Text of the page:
From the Closet to the Altar: Courts, Backlash, and the Struggle for Same-Sex Marriage

From the Closet to the Altar: Courts, Backlash, and the Struggle for Same-Sex Marriage

From the Closet to the Altar: Courts, Backlash, and the Struggle for Same-Sex Marriage

From the Closet to the Altar: Courts, Backlash, and the Struggle for Same-Sex Marriage

Synopsis

Same-sex marriage has become one of the most volatile issues in American politics. But if most young people support gay marriage, and if there are clear indicators that a substantial majority of the population will soon favor it, why has the outcry against it been so strong? Bancroft Prize-winning historian and legal expert Michael Klarman here offers an illuminating and engaging account of modern litigation over same-sex marriage. After looking at the treatment of gays in the decades after World War II and the birth of the modern gay rights movement with the Stonewall Rebellion in 1969, Klarman describes the key legal cases involving gay marriage and the dramatic political backlashes they ignited. He examines the Hawaii Supreme Court's ruling in 1993, which sparked a vast political backlash - with more than 35 states and Congress enacting defense-of-marriage acts- and the Massachusetts decision in Goodridge in 2003, which inspired more than 25 states to adopt constitutional bans on same-sex marriage. Klarman traces this same pattern - court victory followed by dramatic backlash - through cases in Vermont, California, and Iowa, taking the story right up tothe present. He also describes some of the collateral political damage caused by court decisions in favor of gay marriage - Iowa judges losing their jobs, Senator Majority Leader Tom Daschle losing his seat, and the possibly dispositive impact of gay marriage on the 2004 presidential election. But Klarman alsonotes several ways in which litigation has accelerated the coming of same-sex marriage: forcing people to discuss the issue, raising the hopes and expectations of gay activists, and making other reforms like civil unions seem more moderate by comparison. In the end, Klarman discusses how gaymarriage is likely to evolve in the future, predicts how the U.S. Supreme Court might ultimately resolve the issue, and assesses the costs and benefits of activists' pursuing social reforms such as gay marriage through the courts. From the Closet to the Altar will stand as the definitive one-volume history of the tumultuous emergence of same-sex marriage in American life as well as a landmark study of litigation, social reform, and the phenomenon of political backlash to court decisions.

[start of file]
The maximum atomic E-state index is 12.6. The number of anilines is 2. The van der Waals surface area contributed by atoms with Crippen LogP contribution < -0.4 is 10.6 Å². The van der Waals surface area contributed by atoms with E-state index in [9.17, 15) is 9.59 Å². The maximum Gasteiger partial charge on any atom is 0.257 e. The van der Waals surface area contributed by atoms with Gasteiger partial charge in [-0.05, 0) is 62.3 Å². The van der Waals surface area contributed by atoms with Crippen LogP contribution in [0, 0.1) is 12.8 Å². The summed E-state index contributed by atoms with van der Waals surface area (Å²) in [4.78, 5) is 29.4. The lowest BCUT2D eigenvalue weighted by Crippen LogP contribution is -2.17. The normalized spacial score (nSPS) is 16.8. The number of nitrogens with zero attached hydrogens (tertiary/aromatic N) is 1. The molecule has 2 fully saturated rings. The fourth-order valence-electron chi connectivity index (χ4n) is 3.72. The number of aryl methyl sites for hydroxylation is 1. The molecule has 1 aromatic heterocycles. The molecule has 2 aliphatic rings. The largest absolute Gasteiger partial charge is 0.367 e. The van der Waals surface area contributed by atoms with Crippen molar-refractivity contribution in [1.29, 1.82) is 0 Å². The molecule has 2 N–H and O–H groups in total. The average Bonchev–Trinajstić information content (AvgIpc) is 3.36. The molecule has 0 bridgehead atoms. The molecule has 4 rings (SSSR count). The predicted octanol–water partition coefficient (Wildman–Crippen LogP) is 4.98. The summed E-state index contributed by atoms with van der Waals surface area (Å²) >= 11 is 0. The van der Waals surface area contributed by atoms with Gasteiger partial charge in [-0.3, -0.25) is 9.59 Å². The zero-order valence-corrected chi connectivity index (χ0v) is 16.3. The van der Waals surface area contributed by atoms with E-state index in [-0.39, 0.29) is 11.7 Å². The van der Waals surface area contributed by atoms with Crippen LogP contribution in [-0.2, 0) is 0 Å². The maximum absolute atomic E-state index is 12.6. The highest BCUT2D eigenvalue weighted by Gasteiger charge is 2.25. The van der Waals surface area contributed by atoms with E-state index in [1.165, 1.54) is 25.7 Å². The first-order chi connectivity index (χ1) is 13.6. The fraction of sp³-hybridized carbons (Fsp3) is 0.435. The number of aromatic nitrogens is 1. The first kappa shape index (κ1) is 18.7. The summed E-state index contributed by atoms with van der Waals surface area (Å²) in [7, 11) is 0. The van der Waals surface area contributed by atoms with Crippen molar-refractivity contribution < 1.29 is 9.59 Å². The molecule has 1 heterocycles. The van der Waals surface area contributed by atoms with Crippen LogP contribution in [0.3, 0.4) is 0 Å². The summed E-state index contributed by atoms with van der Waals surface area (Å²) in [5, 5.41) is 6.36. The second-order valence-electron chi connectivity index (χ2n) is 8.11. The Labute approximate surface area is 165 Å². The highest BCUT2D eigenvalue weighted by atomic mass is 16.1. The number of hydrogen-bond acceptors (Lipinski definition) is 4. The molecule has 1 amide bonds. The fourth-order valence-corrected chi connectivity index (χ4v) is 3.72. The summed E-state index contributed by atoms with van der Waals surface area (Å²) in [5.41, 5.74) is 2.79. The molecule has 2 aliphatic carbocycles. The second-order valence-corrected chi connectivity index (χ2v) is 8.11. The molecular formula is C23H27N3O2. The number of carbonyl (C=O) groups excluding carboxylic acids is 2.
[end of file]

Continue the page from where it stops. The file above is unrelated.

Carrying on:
Excerpt

Court decisions interpreting the Constitution can intersect social reform movements at various points in their evolution. Sometimes courts take dominant social mores, convert them into constitutional commands, and then use them to suppress outlier practices in a few recalcitrant states. When the Supreme Court declared in 1965 that the Constitution protects the right of married couples to use contraceptives in the privacy of their own bedrooms, only two states in the country—those with the largest percentages of Catholics—had laws infringing on that right. When the Court in 2003 ruled unconstitutional state laws that criminalized sodomy between consenting adult homosexuals, only thirteen states still had laws on the books criminalizing sodomy, only four of them explicitly targeted homosexual sodomy, and no state actively enforced such a law. Court decisions such as these tend to be supported by public opinion and therefore are unlikely to generate much political resistance.

Other judicial interpretations of the Constitution divide the nation roughly down the middle. When the Supreme Court in 1954 declared public school segregation unconstitutional, twenty-one of the nation’s forty-eight states had laws either commanding or authorizing such segregation, and opinion polls showed that Americans were almost evenly divided in their views of the practice. Similarly, when the Court ruled in 1973 that women have a constitutional right to abortion, nearly equal numbers of Americans were on either side of the controversy.

Less frequently, constitutional rulings fly in the face of dominant public opinion. When the Supreme Court ruled in the early 1960s that state-sponsored prayer in public school violates the Establishment Clause, polls showed that roughly 70 percent to 80 percent of the country disagreed. Similarly, a sizable majority of Americans differed with the Court’s 1989 and 1990 rulings that the First Amendment protects the right to burn the flag in protest. . .

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